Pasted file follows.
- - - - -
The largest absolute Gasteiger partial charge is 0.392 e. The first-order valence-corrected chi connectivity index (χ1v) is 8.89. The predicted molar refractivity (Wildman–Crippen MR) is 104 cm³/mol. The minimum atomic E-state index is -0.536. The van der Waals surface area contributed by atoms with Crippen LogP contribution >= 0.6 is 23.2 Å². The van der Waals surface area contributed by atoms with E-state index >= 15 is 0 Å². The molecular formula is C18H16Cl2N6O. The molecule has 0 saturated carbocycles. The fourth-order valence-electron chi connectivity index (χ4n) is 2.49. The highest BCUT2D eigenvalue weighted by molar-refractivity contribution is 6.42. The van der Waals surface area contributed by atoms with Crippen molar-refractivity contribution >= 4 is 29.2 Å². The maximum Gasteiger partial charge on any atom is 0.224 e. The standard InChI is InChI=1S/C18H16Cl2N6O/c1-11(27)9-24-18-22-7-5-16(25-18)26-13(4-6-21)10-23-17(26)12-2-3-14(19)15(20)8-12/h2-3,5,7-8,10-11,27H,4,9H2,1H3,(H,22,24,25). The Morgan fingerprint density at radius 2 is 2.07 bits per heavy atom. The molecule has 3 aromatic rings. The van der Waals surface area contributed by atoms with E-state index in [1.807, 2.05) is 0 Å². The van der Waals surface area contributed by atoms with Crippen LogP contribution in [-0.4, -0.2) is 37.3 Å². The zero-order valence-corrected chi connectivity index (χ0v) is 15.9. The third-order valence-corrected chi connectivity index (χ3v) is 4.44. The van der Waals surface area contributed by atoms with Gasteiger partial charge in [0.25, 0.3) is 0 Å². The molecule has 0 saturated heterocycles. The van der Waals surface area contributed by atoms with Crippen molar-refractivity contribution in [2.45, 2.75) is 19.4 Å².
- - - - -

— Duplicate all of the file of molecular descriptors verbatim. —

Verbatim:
The largest absolute Gasteiger partial charge is 0.392 e. The first-order valence-corrected chi connectivity index (χ1v) is 8.89. The predicted molar refractivity (Wildman–Crippen MR) is 104 cm³/mol. The minimum atomic E-state index is -0.536. The van der Waals surface area contributed by atoms with Crippen LogP contribution >= 0.6 is 23.2 Å². The van der Waals surface area contributed by atoms with E-state index >= 15 is 0 Å². The molecular formula is C18H16Cl2N6O. The molecule has 0 saturated carbocycles. The fourth-order valence-electron chi connectivity index (χ4n) is 2.49. The highest BCUT2D eigenvalue weighted by molar-refractivity contribution is 6.42. The van der Waals surface area contributed by atoms with Crippen molar-refractivity contribution >= 4 is 29.2 Å². The maximum Gasteiger partial charge on any atom is 0.224 e. The standard InChI is InChI=1S/C18H16Cl2N6O/c1-11(27)9-24-18-22-7-5-16(25-18)26-13(4-6-21)10-23-17(26)12-2-3-14(19)15(20)8-12/h2-3,5,7-8,10-11,27H,4,9H2,1H3,(H,22,24,25). The Morgan fingerprint density at radius 2 is 2.07 bits per heavy atom. The molecule has 3 aromatic rings. The van der Waals surface area contributed by atoms with E-state index in [1.807, 2.05) is 0 Å². The van der Waals surface area contributed by atoms with Crippen LogP contribution in [-0.4, -0.2) is 37.3 Å². The zero-order valence-corrected chi connectivity index (χ0v) is 15.9. The third-order valence-corrected chi connectivity index (χ3v) is 4.44. The van der Waals surface area contributed by atoms with Gasteiger partial charge in [0.25, 0.3) is 0 Å². The molecule has 0 saturated heterocycles. The van der Waals surface area contributed by atoms with Crippen molar-refractivity contribution in [2.45, 2.75) is 19.4 Å².